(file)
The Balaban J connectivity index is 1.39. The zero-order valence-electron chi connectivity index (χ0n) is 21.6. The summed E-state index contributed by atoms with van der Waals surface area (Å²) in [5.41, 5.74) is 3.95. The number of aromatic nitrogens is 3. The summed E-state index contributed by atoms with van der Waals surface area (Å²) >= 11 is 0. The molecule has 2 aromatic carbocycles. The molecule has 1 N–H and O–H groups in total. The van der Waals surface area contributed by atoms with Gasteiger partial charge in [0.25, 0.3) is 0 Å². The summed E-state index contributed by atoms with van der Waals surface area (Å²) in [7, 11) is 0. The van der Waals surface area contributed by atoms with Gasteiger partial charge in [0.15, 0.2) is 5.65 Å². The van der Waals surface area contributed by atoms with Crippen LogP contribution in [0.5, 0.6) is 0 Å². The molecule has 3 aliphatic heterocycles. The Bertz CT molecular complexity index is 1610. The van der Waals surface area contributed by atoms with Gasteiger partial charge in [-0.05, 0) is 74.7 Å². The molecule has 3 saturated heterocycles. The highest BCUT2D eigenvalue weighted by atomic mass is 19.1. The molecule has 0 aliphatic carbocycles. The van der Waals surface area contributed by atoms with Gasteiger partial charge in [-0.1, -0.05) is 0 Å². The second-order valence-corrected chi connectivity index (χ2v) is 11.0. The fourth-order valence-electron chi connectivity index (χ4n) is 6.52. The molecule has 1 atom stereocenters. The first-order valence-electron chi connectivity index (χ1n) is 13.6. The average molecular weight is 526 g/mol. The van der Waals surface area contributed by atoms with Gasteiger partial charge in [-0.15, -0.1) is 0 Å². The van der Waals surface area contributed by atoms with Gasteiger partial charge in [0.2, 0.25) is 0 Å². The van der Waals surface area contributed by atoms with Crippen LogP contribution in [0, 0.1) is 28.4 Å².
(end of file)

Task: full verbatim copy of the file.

The Balaban J connectivity index is 1.39. The zero-order valence-electron chi connectivity index (χ0n) is 21.6. The summed E-state index contributed by atoms with van der Waals surface area (Å²) in [5.41, 5.74) is 3.95. The number of aromatic nitrogens is 3. The summed E-state index contributed by atoms with van der Waals surface area (Å²) >= 11 is 0. The molecule has 2 aromatic carbocycles. The molecule has 1 N–H and O–H groups in total. The van der Waals surface area contributed by atoms with Gasteiger partial charge in [0.25, 0.3) is 0 Å². The summed E-state index contributed by atoms with van der Waals surface area (Å²) in [7, 11) is 0. The van der Waals surface area contributed by atoms with Gasteiger partial charge in [0.15, 0.2) is 5.65 Å². The van der Waals surface area contributed by atoms with Crippen LogP contribution in [0.5, 0.6) is 0 Å². The molecule has 3 aliphatic heterocycles. The Bertz CT molecular complexity index is 1610. The van der Waals surface area contributed by atoms with Gasteiger partial charge in [-0.05, 0) is 74.7 Å². The molecule has 3 saturated heterocycles. The highest BCUT2D eigenvalue weighted by atomic mass is 19.1. The molecule has 0 aliphatic carbocycles. The van der Waals surface area contributed by atoms with Gasteiger partial charge in [-0.1, -0.05) is 0 Å². The second-order valence-corrected chi connectivity index (χ2v) is 11.0. The fourth-order valence-electron chi connectivity index (χ4n) is 6.52. The molecule has 1 atom stereocenters. The first-order valence-electron chi connectivity index (χ1n) is 13.6. The average molecular weight is 526 g/mol. The van der Waals surface area contributed by atoms with Gasteiger partial charge in [-0.15, -0.1) is 0 Å². The van der Waals surface area contributed by atoms with Gasteiger partial charge in [0.2, 0.25) is 0 Å². The van der Waals surface area contributed by atoms with Crippen LogP contribution in [0, 0.1) is 28.4 Å².